With the progress he was making Rafiqul mentioned It inspired him to invest more in building other equipment such as pillars, and poles for the latrine. “During the starting period, my average income was Tk8,000–12,000  per month. I felt I needed more money for the expansion of the business. I consulted with the District Assistant Engineer of DPHE and shared the business plan. He advised me to contact a microfinance organization and apply for an entrepreneur loan. In September 2018, I contacted BRAC and applied for a loan of Tk40,000  I got it and started my factory in my house,” he said.

“Unfortunately, the production was not satisfactory due to inadequate manpower or enough business expertise to handle a large amount of capital. So, I decided to hire some workers to help in material development. But being in a remote village, I did not get skilled workers. My production rate was going down day by day.”

“Then, an idea came into my mind that if I trained a few people, it would be beneficial for my own sake. Then I selected the three most underprivileged women from my locality who require help and are equally interested to learn the skill. The idea worked well. I employed them in my factory with a fair wage. Nowadays, the cost of making a ring slab is Tk30 per unit. A woman worker is able to make 10-12 ring slabs every day and they receive at least Tk200-220 per day for this. Along with my family, the factory became a source of income for the other three families. Now every worker in my factory earns Tk5,000-6,000 per month.”

Sabina Yasmin, a woman worker of the factory said that the work opened a wider window of opportunities for her and her family. “Now I am technically skilled to build sanitation materials and able to earn money to support my children. In the coming days, I want to become an individual entrepreneur like Rafiqul Bhai,” said Sabina.

Rafiqul kept adding more workers. “With time, I kept increasing the workforce, thus expanding the production which ends in more income. I cleared all the loan burdens on time. To run a stable business, it is inevitable to take loans and so did I. I took another loan of Tk80,000. My business runs very well for around seven months a year, especially from April to October when I can sell on an average Tk60,000–70,000 per month. For the rest of the year, the average sale goes down to Tk40,000–50,000 a month. Now I have added Bondhu Chula and Cement pillars in my catalog as well.”

Arzu Begam, one of the clients of sanitation products shared her views about availing the equipment on her doorstep. “It is very helpful for me that I can buy the sanitation materials from my village directly by myself at a fair price. Before the establishment of this factory, I had to depend on my husband or other male family members for bringing the sanitation materials from far away with a huge transportation cost. Now it saves our time, money, and effort,” Arzu said.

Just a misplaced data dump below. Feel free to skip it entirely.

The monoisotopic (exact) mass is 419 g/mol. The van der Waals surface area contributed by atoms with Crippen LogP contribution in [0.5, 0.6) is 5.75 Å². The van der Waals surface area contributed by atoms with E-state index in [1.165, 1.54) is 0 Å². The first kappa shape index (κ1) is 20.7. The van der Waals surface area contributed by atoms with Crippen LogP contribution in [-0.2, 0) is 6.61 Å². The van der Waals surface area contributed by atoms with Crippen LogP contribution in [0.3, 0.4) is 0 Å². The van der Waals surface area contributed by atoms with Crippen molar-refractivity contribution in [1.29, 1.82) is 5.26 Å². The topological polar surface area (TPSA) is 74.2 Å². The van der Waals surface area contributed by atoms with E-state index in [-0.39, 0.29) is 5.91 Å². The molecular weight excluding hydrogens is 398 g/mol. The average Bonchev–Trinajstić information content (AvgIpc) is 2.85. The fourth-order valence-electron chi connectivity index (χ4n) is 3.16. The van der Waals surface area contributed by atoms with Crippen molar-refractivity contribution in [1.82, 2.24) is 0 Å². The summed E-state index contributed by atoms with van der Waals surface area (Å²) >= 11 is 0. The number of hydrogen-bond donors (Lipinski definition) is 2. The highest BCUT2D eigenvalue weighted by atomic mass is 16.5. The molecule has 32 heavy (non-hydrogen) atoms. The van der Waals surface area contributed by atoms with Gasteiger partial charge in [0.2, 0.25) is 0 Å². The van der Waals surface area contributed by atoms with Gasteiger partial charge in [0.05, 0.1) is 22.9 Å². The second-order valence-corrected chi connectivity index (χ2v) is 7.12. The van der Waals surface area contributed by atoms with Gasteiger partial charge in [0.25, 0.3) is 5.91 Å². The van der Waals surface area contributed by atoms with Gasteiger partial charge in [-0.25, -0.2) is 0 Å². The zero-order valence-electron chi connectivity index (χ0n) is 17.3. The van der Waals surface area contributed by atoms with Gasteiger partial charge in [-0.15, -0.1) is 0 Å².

Md Monirul Islam, Sub Assistant Engineer of DPHE, Morrelganj visited the factory in August 2020 and suggested that Rafiqul to invest more in the transportation facilities of the material to the end-users. “As the local demand is very high and community people are getting the materials at a fair price, you need to focus on the better transportation of the materials to the door-step of the end-user. This facility will increase your average sales volume,” said Monirul Islam.   

Rafiqul found that sanitation materials are very difficult to transport in the villages which are disconnected from the mainland. “The DPHE engineer advised me to transport sanitation material by waterways (by boat) for those hard-to-reach areas. I have rented one boat for Tk200 per day, as I could not afford to buy a new boat right away. Now, this boat is transporting goods in isolated areas 3-4 times a month. I plan to provide this transportation facility by my boat and at a low cost to the families living in remote areas who are deprived of healthy sanitation facilities due to lack of communication and accessibility. In 2019, I spent almost one hundred thousand taka to build a house from the profits of my business,” said Rafiqul.

Choosing the sanitation sector was a wise decision, Rafiqul reflects, not only for individual gain but also for the betterment and healthy living of marginal communities in the coastal region. “And it has proved to be imperative now as we experience frequent disasters affecting sanitation facilities regularly because of climate change,” he said.

Originally this article was published on February 12, 2022 at Dhaka Tribune.

Authors: M M Jakaria is working in Helvetas Swiss Intercooperation as a Monitoring & Evaluation Specialist in the Panii Jibon Project, his research interest lies in the community-led climate change adaptation system. Can be reached at

Amir Khasro is working in the Development Organisation of the Rural Poor (DORP) as a Program Coordinator, his research interest lies in Water, Sanitation, Climate Change and DRR. Can be reached at